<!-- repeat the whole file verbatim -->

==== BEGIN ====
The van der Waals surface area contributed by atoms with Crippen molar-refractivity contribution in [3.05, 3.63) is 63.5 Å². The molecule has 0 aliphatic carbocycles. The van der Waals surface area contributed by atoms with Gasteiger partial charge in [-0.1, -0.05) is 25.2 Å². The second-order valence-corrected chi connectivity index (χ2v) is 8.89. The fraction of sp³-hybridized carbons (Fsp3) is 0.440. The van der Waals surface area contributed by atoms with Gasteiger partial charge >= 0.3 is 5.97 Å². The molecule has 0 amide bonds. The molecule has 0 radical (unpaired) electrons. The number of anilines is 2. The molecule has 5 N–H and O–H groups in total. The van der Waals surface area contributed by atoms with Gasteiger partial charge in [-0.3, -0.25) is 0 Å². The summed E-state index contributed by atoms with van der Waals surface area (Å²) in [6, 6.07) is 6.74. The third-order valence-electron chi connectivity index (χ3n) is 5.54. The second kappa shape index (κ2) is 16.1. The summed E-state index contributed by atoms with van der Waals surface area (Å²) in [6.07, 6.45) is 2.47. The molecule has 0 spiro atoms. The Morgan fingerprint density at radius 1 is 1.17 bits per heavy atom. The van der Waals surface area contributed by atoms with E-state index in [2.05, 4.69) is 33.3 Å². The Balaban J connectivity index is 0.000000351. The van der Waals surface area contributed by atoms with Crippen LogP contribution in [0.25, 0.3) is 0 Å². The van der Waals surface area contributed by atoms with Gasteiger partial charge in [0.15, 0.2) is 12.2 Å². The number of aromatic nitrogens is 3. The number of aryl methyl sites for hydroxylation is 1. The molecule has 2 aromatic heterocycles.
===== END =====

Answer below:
The van der Waals surface area contributed by atoms with Crippen molar-refractivity contribution in [3.05, 3.63) is 63.5 Å². The molecule has 0 aliphatic carbocycles. The van der Waals surface area contributed by atoms with Gasteiger partial charge in [-0.1, -0.05) is 25.2 Å². The second-order valence-corrected chi connectivity index (χ2v) is 8.89. The fraction of sp³-hybridized carbons (Fsp3) is 0.440. The van der Waals surface area contributed by atoms with Gasteiger partial charge >= 0.3 is 5.97 Å². The molecule has 0 amide bonds. The molecule has 0 radical (unpaired) electrons. The number of anilines is 2. The molecule has 5 N–H and O–H groups in total. The van der Waals surface area contributed by atoms with Gasteiger partial charge in [-0.3, -0.25) is 0 Å². The summed E-state index contributed by atoms with van der Waals surface area (Å²) in [6, 6.07) is 6.74. The third-order valence-electron chi connectivity index (χ3n) is 5.54. The second kappa shape index (κ2) is 16.1. The summed E-state index contributed by atoms with van der Waals surface area (Å²) in [6.07, 6.45) is 2.47. The molecule has 0 spiro atoms. The Morgan fingerprint density at radius 1 is 1.17 bits per heavy atom. The van der Waals surface area contributed by atoms with E-state index in [2.05, 4.69) is 33.3 Å². The Balaban J connectivity index is 0.000000351. The van der Waals surface area contributed by atoms with Crippen LogP contribution in [0.25, 0.3) is 0 Å². The van der Waals surface area contributed by atoms with Gasteiger partial charge in [0.15, 0.2) is 12.2 Å². The number of aromatic nitrogens is 3. The number of aryl methyl sites for hydroxylation is 1. The molecule has 2 aromatic heterocycles.